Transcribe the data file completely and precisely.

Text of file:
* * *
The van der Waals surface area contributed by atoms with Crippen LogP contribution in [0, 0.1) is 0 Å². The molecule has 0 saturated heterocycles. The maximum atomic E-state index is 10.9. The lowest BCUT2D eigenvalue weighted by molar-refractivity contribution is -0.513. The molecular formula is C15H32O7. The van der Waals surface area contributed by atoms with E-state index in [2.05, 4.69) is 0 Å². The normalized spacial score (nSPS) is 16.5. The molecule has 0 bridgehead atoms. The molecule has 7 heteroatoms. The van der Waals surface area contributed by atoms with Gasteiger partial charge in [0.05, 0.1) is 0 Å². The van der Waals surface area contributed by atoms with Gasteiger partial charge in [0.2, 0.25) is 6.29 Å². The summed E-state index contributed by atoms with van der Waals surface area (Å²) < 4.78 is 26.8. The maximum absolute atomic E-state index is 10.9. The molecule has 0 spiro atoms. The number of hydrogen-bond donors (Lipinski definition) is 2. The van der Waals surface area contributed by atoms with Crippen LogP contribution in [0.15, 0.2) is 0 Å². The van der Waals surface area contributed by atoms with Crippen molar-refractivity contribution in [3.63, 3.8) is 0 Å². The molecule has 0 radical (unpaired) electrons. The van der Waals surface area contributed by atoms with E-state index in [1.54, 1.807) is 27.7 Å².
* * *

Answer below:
The van der Waals surface area contributed by atoms with Crippen LogP contribution in [0, 0.1) is 0 Å². The molecule has 0 saturated heterocycles. The maximum atomic E-state index is 10.9. The lowest BCUT2D eigenvalue weighted by molar-refractivity contribution is -0.513. The molecular formula is C15H32O7. The van der Waals surface area contributed by atoms with E-state index in [2.05, 4.69) is 0 Å². The normalized spacial score (nSPS) is 16.5. The molecule has 0 bridgehead atoms. The molecule has 7 heteroatoms. The van der Waals surface area contributed by atoms with Gasteiger partial charge in [0.05, 0.1) is 0 Å². The van der Waals surface area contributed by atoms with Gasteiger partial charge in [0.2, 0.25) is 6.29 Å². The summed E-state index contributed by atoms with van der Waals surface area (Å²) < 4.78 is 26.8. The maximum absolute atomic E-state index is 10.9. The molecule has 0 spiro atoms. The number of hydrogen-bond donors (Lipinski definition) is 2. The van der Waals surface area contributed by atoms with Crippen LogP contribution in [0.15, 0.2) is 0 Å². The van der Waals surface area contributed by atoms with Crippen molar-refractivity contribution in [3.63, 3.8) is 0 Å². The molecule has 0 radical (unpaired) electrons. The van der Waals surface area contributed by atoms with E-state index in [1.54, 1.807) is 27.7 Å².